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Healthy Habits You Should Start With Your Puppy Now

Little cavalier king charles spaniel puppy running outside
With proper care and lots of love, your puppy will grow up to be a happy, healthy, well-rounded dog. Depending on the size of your canine - smaller dogs live longer than larger breeds do - your puppy can live up to a decade or longer.

Healthy habits you start when your pup is young are not only easier to follow when your puppy grows up but also help improve your canine friend's quality of life. Here are healthy habits you can begin today to extend the life of your puppy and give them the healthiest years possible.

Socialization 

Dogs are naturally pack animals and love to socialize. You should socialize your puppy as much as you can when they are young, exposing them to parks, ballgames, nature paths, other dogs, children, and adults of both sexes. A well-rounded dog is a dog who is confident, easygoing, calm, and energetic - all essential keys to your puppy's long and healthy life.

Before socializing your puppy, take your canine to your vet for a complete checkup and full vaccinations. Always keep your puppy on a leash or in a fenced-in area when socializing your canine so you can keep them and other animals safe.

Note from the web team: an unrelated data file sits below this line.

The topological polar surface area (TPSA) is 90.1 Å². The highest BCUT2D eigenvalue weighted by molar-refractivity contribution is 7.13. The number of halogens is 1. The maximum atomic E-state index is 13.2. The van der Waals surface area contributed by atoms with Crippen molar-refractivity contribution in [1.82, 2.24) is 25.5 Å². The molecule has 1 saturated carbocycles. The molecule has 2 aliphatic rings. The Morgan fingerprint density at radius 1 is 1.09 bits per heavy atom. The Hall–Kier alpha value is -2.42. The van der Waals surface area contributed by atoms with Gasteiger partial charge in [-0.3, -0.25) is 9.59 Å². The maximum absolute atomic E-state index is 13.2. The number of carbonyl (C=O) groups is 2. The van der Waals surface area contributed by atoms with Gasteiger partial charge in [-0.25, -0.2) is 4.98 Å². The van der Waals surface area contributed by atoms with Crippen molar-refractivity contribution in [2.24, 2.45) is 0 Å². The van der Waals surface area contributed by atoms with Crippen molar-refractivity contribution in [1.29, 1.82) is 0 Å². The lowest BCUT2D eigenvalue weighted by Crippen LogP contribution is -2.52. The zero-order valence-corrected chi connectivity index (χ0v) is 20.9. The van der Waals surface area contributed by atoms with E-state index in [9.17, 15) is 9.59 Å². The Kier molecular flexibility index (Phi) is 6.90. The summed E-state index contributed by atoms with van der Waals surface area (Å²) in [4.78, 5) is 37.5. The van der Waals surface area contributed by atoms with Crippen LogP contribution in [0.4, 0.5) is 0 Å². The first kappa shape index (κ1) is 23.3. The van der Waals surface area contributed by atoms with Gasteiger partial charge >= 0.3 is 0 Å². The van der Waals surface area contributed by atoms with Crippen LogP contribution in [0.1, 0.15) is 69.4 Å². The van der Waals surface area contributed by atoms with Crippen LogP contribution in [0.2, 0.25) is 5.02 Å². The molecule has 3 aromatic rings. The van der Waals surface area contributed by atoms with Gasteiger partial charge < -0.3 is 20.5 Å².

Teeth Brushing 

Special toothbrushes (and even toothpaste) are designed for canine use. Brushing your puppy's teeth keeps their baby teeth from getting infected, and the habit keeps your dog's permanent teeth and gums healthier and fresher smelling throughout life.

It will take a few attempts to brush your dog's teeth to get them used to the regimen, but once your pup realizes they get a reward at the end of the task (consider playful toys over treats), your puppy will soon eagerly accept teeth brushing to prevent dental decay and poor oral health.

Your dog's veterinarian will recommend certain types of toothbrushes or toothpastes for your puppy. Brush their teeth professionally as suggested by your vet to keep your dog's teeth healthy throughout their life.

Exercise 

While it's fun to lie on the couch and scratch your puppy's belly all day, what your dog really needs is exercise. Obesity in dogs is dangerous like it is in people, leading to joint problems, lethargy, heart problems, joint issues, and premature death.

Your dog's age, activity level, and breed determines how much exercise your furry friend needs daily. Talk to your vet about exercises that are healthy for your pup, such as swimming or playing fetch. Even if your dog only needs minimal exercise daily, a simple walk on a leash can do wonders for your canine's current and future health - not to mention yours.

Feeding 

A balanced diet, including the dog food you feed your puppy, provides enough protein and fiber to keep your dog's coat, gums, and organs healthy while your pup grows. Feed your dog the recommended food by your veterinarian so their muscles and joints grow sufficiently, particularly if you have a larger-breed pup.

The sooner you incorporate healthy habits into your puppy's life, the easier it will be for your dog to adjust to a healthier lifestyle. With regular vet visits and successful at-home care, your puppy should live a long, healthy, and fulfilling life. Call us at Erickson Veterinary Hospital for all your veterinary care needs.